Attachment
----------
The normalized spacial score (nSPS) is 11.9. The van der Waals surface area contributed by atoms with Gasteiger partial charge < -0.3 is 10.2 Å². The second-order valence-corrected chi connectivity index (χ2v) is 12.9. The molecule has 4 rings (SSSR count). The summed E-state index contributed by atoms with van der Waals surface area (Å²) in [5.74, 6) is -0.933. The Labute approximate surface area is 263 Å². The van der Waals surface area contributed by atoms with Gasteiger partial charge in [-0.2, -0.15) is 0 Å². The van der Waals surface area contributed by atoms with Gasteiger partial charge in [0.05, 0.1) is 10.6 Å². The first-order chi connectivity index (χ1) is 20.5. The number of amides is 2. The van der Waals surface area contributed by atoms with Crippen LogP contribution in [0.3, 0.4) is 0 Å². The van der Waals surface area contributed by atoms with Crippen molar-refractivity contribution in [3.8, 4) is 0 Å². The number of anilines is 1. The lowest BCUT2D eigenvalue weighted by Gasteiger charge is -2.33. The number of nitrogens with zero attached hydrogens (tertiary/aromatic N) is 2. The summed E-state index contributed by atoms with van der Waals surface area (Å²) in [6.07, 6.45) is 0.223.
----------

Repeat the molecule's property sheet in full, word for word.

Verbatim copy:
The normalized spacial score (nSPS) is 11.9. The van der Waals surface area contributed by atoms with Gasteiger partial charge < -0.3 is 10.2 Å². The second-order valence-corrected chi connectivity index (χ2v) is 12.9. The molecule has 4 rings (SSSR count). The summed E-state index contributed by atoms with van der Waals surface area (Å²) in [5.74, 6) is -0.933. The Labute approximate surface area is 263 Å². The van der Waals surface area contributed by atoms with Gasteiger partial charge in [-0.2, -0.15) is 0 Å². The van der Waals surface area contributed by atoms with Gasteiger partial charge in [0.05, 0.1) is 10.6 Å². The first-order chi connectivity index (χ1) is 20.5. The number of amides is 2. The van der Waals surface area contributed by atoms with Crippen LogP contribution in [0.3, 0.4) is 0 Å². The van der Waals surface area contributed by atoms with Crippen molar-refractivity contribution in [3.8, 4) is 0 Å². The number of anilines is 1. The lowest BCUT2D eigenvalue weighted by Gasteiger charge is -2.33. The number of nitrogens with zero attached hydrogens (tertiary/aromatic N) is 2. The summed E-state index contributed by atoms with van der Waals surface area (Å²) in [6.07, 6.45) is 0.223.